Black is always a good idea

5. Liver German Shepherds

Are you looking for a pup that’s sure to make all your friends jealous? Then why not go for a Liver German Shepherd?

These gorgeous pooches have coats made of stunning liver (brown) colored fur. They can be solid colored or have tan or white markings. Liver, liver and tan, and liver and white are all recognized by the AKC.

The liver color itself can range from a lighter brown to a darker brown, almost red color. On top of that, liver GSDs come with gorgeous amber eyes that shine with the breed’s intelligence.

6. Black and Red German Shepherds

Black and red GSDs enjoy a lovely red base coat with patches of black. The red color can range from a lighter strawberry tone to a deep, rich mahogany color. They will almost always have a black muzzle or face and patches will appear along the pup’s back, rear end, and tail.

Black and red genes are dominant, so this type of GSD is quite easy to breed for and somewhat common. Yet these beautiful dogs are always in demand. A freshly brushed black and red GSD positively gleams in the sunshine!

7. Bicolor German Shepherds

The bicolor is similar to the black and tan version and some people debate that it should be a variation rather than its own color. But, for now, it is categorized separately.

Bicolor GSDs are mostly black but have tan or brown fur on their legs, chest, and under their tail. Baby bicolor GSDs are often born mostly black and can be hard to distinguish from black GSDs. However, they will usually have some brown under the tail which indicates how their color will change as they mature.

8. Blue German Shepherds

The sight of a blue GSD is an amazing thing to see. These dogs have a smoky gray coat that leans toward a lovely shade of blue.

The blue gene is quite recessive and breeders have to work carefully to achieve the right mix. The color is desirable, though, so they are not necessarily rare. However, they may cost a pretty penny, depending on who you buy one from.

It’s also important to note that the blue GSD is not at any higher risk of health problems than other types of GSDs. Though some blue dogs (like blue French Bulldogs) are prone to poor health, that’s not an issue amongst blue GSDs.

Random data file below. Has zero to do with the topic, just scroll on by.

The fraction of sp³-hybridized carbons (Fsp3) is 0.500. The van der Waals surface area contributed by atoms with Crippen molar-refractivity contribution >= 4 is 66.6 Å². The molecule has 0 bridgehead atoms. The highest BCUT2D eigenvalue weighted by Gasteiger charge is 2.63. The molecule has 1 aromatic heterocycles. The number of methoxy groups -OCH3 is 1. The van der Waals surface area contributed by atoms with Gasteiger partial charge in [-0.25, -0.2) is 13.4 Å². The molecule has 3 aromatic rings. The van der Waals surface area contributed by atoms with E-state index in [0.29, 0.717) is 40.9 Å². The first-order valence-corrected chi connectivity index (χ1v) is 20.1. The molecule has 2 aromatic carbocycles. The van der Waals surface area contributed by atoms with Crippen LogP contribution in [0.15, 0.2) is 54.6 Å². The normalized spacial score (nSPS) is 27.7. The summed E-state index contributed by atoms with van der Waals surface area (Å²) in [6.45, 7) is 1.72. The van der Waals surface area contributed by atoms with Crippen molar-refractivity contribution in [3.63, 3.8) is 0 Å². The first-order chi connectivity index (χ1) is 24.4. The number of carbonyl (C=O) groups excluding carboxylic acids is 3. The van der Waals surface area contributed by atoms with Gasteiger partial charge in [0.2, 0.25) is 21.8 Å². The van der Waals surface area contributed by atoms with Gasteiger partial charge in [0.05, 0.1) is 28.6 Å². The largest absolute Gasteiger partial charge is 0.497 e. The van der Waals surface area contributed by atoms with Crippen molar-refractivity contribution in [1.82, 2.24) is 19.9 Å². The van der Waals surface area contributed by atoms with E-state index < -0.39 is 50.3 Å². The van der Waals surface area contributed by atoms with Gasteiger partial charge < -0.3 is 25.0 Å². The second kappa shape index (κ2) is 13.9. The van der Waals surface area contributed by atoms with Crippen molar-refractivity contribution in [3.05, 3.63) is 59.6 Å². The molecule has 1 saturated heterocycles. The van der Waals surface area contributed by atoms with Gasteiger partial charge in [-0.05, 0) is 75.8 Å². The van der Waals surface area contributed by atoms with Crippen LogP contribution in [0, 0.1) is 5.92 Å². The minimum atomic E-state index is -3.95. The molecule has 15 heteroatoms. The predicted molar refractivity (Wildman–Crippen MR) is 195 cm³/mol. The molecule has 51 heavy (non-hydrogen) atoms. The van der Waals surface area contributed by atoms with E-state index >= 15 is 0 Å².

9. Gray

Gray GSDs are one of the 6 solid colors for GSDs recognized by the AKC. However, some people will say that they are really just a type of sable. But contradicting this is that many gray GSDs have no black hair and remember that the sable color typically has black tips.

Regardless, the light or dark gray color of their fur makes this GSD appear more like a wolf, which some people really love.

This color is produced by a dominant gene, so while gray GSDs aren’t rare, they aren’t necessarily common either. You may have to do a bit of research to find one.

10. Black and Silver

The black and silver GSD looks a bit more exotic than the black and tan but follows a similar color pattern.

The bottom of the dog’s body is a silver or gray color and they will have black on their face and running along their back. The actual color distribution can vary considerably from individual to individual.

The color itself can vary as well. The black part can actually range from dark gray to an inky black and some individuals have various shades of black in the same coat.

A Rainbow of German Shepherd Colors

There you have it! And this is only scratching the surface of all the colors a GSD can be.

One thing’s for certain, whatever color it is, the German Shepherd is a beautiful, loyal, and energetic companion who will bring you many years of love.


For more helpful articles about pet-parenting tips, check out the Off Leash blog at TryFi.com.